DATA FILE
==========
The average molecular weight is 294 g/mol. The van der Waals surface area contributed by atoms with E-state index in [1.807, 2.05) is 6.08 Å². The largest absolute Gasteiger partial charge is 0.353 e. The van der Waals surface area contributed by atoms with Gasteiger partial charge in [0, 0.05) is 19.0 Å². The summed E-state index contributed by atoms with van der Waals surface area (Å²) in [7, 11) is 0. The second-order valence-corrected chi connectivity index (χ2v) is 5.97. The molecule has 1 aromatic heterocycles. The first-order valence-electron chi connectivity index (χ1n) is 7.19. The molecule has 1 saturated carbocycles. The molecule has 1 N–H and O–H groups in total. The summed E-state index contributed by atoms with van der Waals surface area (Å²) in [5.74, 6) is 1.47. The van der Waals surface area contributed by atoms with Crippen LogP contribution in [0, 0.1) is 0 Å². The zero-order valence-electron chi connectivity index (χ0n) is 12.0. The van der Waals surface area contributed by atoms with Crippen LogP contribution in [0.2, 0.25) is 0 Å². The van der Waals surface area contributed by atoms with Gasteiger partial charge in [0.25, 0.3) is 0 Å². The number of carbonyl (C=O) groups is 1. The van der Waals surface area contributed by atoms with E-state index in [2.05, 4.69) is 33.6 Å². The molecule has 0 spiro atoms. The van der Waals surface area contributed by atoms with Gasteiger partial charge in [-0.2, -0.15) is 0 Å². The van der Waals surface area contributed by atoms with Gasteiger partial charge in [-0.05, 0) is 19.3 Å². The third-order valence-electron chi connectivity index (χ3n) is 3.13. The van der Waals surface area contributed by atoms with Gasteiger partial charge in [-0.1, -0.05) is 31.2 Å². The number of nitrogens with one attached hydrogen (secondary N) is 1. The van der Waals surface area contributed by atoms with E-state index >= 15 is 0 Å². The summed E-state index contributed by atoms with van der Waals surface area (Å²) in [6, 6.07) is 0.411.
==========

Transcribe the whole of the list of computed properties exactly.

The average molecular weight is 294 g/mol. The van der Waals surface area contributed by atoms with E-state index in [1.807, 2.05) is 6.08 Å². The largest absolute Gasteiger partial charge is 0.353 e. The van der Waals surface area contributed by atoms with Gasteiger partial charge in [0, 0.05) is 19.0 Å². The summed E-state index contributed by atoms with van der Waals surface area (Å²) in [7, 11) is 0. The second-order valence-corrected chi connectivity index (χ2v) is 5.97. The molecule has 1 aromatic heterocycles. The first-order valence-electron chi connectivity index (χ1n) is 7.19. The molecule has 1 saturated carbocycles. The molecule has 1 N–H and O–H groups in total. The summed E-state index contributed by atoms with van der Waals surface area (Å²) in [5.74, 6) is 1.47. The van der Waals surface area contributed by atoms with Crippen LogP contribution in [0, 0.1) is 0 Å². The zero-order valence-electron chi connectivity index (χ0n) is 12.0. The van der Waals surface area contributed by atoms with Crippen LogP contribution in [0.2, 0.25) is 0 Å². The van der Waals surface area contributed by atoms with Gasteiger partial charge in [0.25, 0.3) is 0 Å². The number of carbonyl (C=O) groups is 1. The van der Waals surface area contributed by atoms with E-state index in [2.05, 4.69) is 33.6 Å². The molecule has 0 spiro atoms. The van der Waals surface area contributed by atoms with Gasteiger partial charge in [-0.2, -0.15) is 0 Å². The van der Waals surface area contributed by atoms with Gasteiger partial charge in [-0.05, 0) is 19.3 Å². The third-order valence-electron chi connectivity index (χ3n) is 3.13. The van der Waals surface area contributed by atoms with Gasteiger partial charge in [-0.1, -0.05) is 31.2 Å². The number of nitrogens with one attached hydrogen (secondary N) is 1. The van der Waals surface area contributed by atoms with E-state index >= 15 is 0 Å². The summed E-state index contributed by atoms with van der Waals surface area (Å²) in [6, 6.07) is 0.411.